Analysis: When the director becomes the star

With Alastair Campbell's departure from Downing Street closer than ever, Ian Hall rounds up the latest developments and asks political communicators what Campbell taught them and what they'd have done differently. Below, Joe Lepper profiles David Hill, the front runner for Campbell's job.

As PRWeek goes to press, Alastair Campbell remains in his post as the Government's director of strategy and communications, despite his departure from Number 10 seeming ever more imminent.

Notwithstanding the current holiday season, both the Prime Minister and Campbell will have held intense discussions about how the latter's departure - which will be widely heralded as the end of an era - should be timed and also, perhaps, spun.

Critics predict Campbell will handle his own exit with a characteristically efficient valedictory flourish. Indeed, reports claim a press release announcing his adieu was first drafted as long as three months ago. But the history books will no doubt ultimately cast him as having been forced into a departure due to the spin doctor's cardinal PR sin - becoming the story himself.

An avalanche of press coverage centred on Campbell has been triggered by his battle with the BBC, which resulted from Radio 4 Today defence correspondent Andrew Gilligan's allegation that Downing Street had 'sexed up' a dossier on Iraq to strengthen the case for war.

According to data from media monitoring firm Presswatch Media, Campbell scored a personal record volume of 1,194 mentions in the national press last month (see chart), more than the cumulative total of the entire previous 12 months.

This past year aside, coverage of Campbell in the nationals has risen from just 214 articles in which he was a key subject of the piece in 1997, to 818 during 2002.

This year he has already been the subject of more than 1,600 articles, and has become the story to the extent that his presence in Government is widely seen as contaminating the New Labour brand he himself did so much to establish.

Even Tony Blair's detractors would acknowledge the initial success of that brand, the creation of which a PRWeek panel last year selected as the best consumer PR campaign of all time (PRWeek, 29 March 2002).

Campbell has been Blair's most trusted political confidante since being appointed as his chief spokesman in 1994, after a distinguished early career in journalism that culminated in a stint as political editor of the Daily Mirror. Following the landslide victory of 1997, and after six years of speaking to the press on Blair's behalf, Campbell began to step back from handling daily lobby briefings in 2000 to concentrate on the presentation of longer-term Government strategy.

But even since taking the strategy role, the volume of coverage of Campbell has maintained a resolutely upward trend, despite a slight dip last year, and he has clearly found it impossible to avoid the regular sparring with journalists he enjoyed from the other side of the bunker in his early career.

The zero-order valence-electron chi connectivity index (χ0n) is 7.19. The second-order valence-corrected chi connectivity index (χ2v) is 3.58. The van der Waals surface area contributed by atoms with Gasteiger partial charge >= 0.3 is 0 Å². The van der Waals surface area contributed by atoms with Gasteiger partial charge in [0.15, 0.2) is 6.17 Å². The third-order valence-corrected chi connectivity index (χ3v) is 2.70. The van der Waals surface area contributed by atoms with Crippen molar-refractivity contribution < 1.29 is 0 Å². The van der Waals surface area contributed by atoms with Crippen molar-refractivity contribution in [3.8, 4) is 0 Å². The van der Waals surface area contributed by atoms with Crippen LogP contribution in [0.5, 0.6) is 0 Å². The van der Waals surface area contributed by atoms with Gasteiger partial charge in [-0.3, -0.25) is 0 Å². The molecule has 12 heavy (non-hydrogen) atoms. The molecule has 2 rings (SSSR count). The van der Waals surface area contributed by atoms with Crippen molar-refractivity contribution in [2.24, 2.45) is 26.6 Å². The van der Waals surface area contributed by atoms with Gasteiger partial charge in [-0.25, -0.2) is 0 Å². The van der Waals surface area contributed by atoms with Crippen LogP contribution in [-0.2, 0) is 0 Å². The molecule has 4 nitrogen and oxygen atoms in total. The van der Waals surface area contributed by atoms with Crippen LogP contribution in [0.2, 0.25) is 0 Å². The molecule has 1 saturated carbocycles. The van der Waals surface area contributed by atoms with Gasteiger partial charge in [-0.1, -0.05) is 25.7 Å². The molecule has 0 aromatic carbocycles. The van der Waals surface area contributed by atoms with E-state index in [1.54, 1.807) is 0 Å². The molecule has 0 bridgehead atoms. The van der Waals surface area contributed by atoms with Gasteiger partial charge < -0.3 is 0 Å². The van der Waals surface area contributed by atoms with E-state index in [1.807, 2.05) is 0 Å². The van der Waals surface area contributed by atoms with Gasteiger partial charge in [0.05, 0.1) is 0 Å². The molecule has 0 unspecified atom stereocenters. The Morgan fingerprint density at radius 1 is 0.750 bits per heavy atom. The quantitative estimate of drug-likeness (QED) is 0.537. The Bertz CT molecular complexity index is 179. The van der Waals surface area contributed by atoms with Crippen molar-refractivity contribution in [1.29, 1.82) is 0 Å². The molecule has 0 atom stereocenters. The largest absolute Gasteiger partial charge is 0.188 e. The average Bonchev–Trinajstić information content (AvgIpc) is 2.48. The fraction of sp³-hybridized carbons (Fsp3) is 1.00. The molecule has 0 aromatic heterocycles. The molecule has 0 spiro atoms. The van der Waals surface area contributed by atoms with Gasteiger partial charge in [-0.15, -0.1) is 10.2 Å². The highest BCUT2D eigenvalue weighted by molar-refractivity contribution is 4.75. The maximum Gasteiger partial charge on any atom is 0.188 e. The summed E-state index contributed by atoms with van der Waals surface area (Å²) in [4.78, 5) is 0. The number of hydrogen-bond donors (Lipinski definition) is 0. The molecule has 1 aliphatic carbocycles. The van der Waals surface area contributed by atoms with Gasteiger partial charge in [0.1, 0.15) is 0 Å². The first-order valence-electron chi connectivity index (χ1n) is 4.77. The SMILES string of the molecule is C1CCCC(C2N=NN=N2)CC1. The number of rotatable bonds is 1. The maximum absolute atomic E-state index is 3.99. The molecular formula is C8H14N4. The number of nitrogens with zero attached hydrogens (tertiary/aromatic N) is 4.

The furore over Cherie Blair's 'lifestyle guru' Carole Caplin late last year and, rather more emphatically, the continued stand-off with the BBC and the inquiry into last month's death of weapons expert Dr David Kelly, have seen Campbell's profile soar to unprecedented heights.

Despite widespread reports that Blair will follow the departure of Campbell by trying to declare Labour a spin-free zone, and consciously attempting to consign the era of spin to the history books, it seems unlikely that the media's obsession with the subject will fall substantially. They always seem to like a story in which they can be protagonist as well as observer.

Whoever takes on the role - and a raft of names has so far been mooted - will have a tough task attempting to return the media's focus to the substance and not the spin of Government policy.


SHEILA GUNN - press spokesman to PM John Major, 1995-97

'For years, Campbell manipulated media coverage by playing journalists off against each other. His tactics imbued the Government with a nasty smell, which eventually tainted his boss. Ultimately he lost his punching power, with an increasing number of politicians and journalists refusing to be bullied or trust him.'

ALAN LEAMAN - Liberal Democrat director of strategy 1995-1997

'Although no one will acknowledge it, Campbell brought more openness to Government comms. The daily lobby briefing is now available to everyone via the net and Blair himself is giving monthly press conferences. The strangest puzzle is why Labour never understood how much good will they enjoyed. Their aggression hid a defensive approach to communications that has turned natural supporters into sceptics.'

PETER MACMAHON - press secretary to Henry McLeish 2000- 2001

'Campbell spearheaded a presentation revolution across Whitehall. The civil service media operation had fallen behind modern practices. There were more proactive media initiatives, quicker response times and rapid rebuttal. The downside was that some political advisers thought they were "the masters now". They forgot that Labour was in government, not opposition.'

JOHN UNDERWOOD - comms director, The Labour Party, 1990-1991

'Campbell played a big part in getting Labour elected and then re-elected. He did a wonderful job of presenting the Labour Government as "safe" and "conservative",when in reality it pursued a number of quite radical initiatives. When it comes to replacing him, I would advise Blair to hire a professional communications chief who knows the lobby and Labour, and has no need or desire for self-aggrandisement. Only one name springs to mind ... David Hill. Pay him whatever it takes, Tony.'

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